Historians believe the emperor system probably goes back even further than the 7th century. The first emperor was the legendary Jimmu Tenno. It is not known whether Jimmu actually existed, was a composite of several figures or was a complete fabrication. The dates attributed to Jimmu's reign, 660 B.C. to 585 B.C., are impossibly early and arrived at arbitrarily in the 8th century historical record, the Nihon Shoki. If Jimmu existed he probably lived between 40 B.C. and 10 B.C. The present emperor, Emperor Akihito, is considered the 125th descendant in line from Emperor Zinmu.
Japanese Creation Myth
Early Japanese history and religion are intertwined. According to the Japanese creation myth described in the ancient chronicles, the Kojiki (A.D. 712) and Nihon Shoki (A.D. 720), creation began with negative and positive forces coming together and forming an egg-shaped mass with light elements rising to create the heavens and heavy elements falling to form the Earth. The islands of Japan were created by the god Izangi-no-Mikoto (“Male Who Invites”) and the goddess Mikoto-no-Izanami (“Female Who Invites”) separate and apart from the rest of the world when the Heavenly Jeweled Spear was thrust into the ocean from the Floating Bridge of Heaven
Sea water dripping from the spear coalesced into the island Onogoro-jima where the god and goddess lay together producing the islands of Japan along with eight million natural deities (kami), including ones for mountains, rivers, trees, crops and other natural things.
Izanami gave birth to 35 gods but was badly burned and died after giving birth to the fire god. Izanagi followed her into the land of the dead to retire but changed his mind after seeing Izanami disfigured with “putrefying matter” and “maggot swarms” and ran away. He was pursued by 80 Ugly Females and escaped by placing a boulder between the lands of the living and the dead. After returning to the world of the living he purified himself in a stream and gave birth to more deities, including the Sun Goddess Amaterasu Omikami, moon good Tsukuyomi-no-Mikito and the ocean god Susano-o-no-Mikito, who were created by washing his right eye, left eye and nose.
Some scholars see some Chinese influences in the myth such as the yin-and-yang like quality of the positive and negative state of the universe in the beginning of time. Some have argued the whole thing was way too abstract for it be truly Japanese in origin. Aspects of the myth that have been described as distinctly Japanese include the way things sprung up through spontaneous creation and sexual generation and the emphasis on purity and the distaste for things that are polluted or dirty.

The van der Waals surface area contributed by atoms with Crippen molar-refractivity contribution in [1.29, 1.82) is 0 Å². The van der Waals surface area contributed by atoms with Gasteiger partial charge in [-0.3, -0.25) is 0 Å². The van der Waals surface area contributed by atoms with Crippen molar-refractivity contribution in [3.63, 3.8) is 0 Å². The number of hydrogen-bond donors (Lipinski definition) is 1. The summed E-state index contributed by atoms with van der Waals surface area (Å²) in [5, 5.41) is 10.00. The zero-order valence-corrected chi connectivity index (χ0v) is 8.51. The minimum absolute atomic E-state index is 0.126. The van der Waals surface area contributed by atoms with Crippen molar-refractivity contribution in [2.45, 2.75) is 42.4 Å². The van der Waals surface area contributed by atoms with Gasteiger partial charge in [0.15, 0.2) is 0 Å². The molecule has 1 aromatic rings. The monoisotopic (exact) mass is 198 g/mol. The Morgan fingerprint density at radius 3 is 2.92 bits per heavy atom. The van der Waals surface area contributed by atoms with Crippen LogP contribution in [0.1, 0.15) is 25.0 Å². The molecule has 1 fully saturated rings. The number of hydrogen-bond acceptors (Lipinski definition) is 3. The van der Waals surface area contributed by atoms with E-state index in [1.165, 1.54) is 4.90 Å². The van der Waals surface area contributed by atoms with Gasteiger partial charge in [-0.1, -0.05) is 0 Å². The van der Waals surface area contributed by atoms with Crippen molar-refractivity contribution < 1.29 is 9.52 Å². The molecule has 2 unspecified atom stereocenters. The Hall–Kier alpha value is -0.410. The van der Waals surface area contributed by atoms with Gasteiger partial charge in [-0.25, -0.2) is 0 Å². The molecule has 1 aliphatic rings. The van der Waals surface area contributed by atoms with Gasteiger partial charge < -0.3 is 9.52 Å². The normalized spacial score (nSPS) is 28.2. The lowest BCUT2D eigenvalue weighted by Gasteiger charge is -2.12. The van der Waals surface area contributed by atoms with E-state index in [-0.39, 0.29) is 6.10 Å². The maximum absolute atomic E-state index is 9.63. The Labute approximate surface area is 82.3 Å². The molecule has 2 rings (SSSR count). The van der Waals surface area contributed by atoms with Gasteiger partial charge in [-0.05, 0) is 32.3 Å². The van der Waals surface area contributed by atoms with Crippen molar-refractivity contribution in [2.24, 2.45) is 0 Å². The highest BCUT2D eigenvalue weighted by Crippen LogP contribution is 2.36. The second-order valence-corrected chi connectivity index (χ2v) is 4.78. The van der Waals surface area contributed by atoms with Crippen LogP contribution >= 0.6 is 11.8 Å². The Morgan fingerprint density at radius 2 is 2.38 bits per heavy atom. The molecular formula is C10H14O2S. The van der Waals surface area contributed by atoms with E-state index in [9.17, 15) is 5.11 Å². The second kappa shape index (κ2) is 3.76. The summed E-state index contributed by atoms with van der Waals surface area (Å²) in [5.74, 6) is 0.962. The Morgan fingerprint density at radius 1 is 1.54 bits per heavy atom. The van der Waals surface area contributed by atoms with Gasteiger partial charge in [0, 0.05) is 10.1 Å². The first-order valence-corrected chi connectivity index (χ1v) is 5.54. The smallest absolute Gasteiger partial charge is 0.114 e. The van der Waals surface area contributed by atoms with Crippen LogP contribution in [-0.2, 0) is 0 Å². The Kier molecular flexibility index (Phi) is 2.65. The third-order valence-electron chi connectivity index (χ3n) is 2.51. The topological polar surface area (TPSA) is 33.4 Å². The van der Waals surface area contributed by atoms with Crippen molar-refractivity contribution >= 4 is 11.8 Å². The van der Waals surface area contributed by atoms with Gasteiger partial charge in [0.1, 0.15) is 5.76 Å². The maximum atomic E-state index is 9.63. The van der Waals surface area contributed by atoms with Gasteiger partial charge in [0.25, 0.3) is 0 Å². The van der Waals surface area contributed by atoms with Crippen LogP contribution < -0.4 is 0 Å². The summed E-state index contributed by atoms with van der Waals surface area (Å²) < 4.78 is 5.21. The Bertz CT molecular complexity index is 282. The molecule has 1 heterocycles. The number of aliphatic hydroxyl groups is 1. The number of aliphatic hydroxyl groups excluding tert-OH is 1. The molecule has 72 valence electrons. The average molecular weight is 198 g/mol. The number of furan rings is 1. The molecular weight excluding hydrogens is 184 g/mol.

Creation of the Japanese People and the Emperor
Amaterasu Omikami ("Great Heaven-Illuminating Diety") ruled the High Plain of Heaven but descended to a cave plunging he world into darkness, after quarreling with Susano, who played a number of dirty tricks on her including placing some excrement on her throne in her new palace. She remained in the cave until she was lured out by the obscene dancing of the kagura dancer and the god Ame-ono-Uzume and light was restored. Later Japan was given to Susano-o's son Okuninushi who passed it on to Ninigi, Amaterasu Omikami’s grandchild.
Amaterasu Omikami is most important Japanese deity. The rising sun on the Japanese flag symbolizes the special relationship between the sun (Amaterasu) and Japan. Because the rest of the world is reliant on the sun, Japan theoretically has power over it.
Amaterasu Omikami is the supreme being of Ise Temple, Japan’s most important religious facility. She is credited with creating the Three Treasures (mirror, sword and jewel)—symbols of the Emperor's power and authority.
The creation of the Japanese people began when Ninigi descended to the lower realms of the heavens. He took with him what became the three imperial regalia—a curved jewel (magatama), a mirror, and a "sword of gathered clouds"—and ruled over the island of Kyushu. His great grandson Jimmu Tenno was the first emperor of Japan. He set out to conquer Yamato. On the main island of Honshu, according to tradition he established the unbroken line of imperial descent from the Sun Goddess and founded the Land of the Rising Sun in 660 B.C. Members of the House of Yamato, the imperial family that unified the islands of Japan and are still around today, are purportedly Jimmu's decedents. [Source: Library of Congress]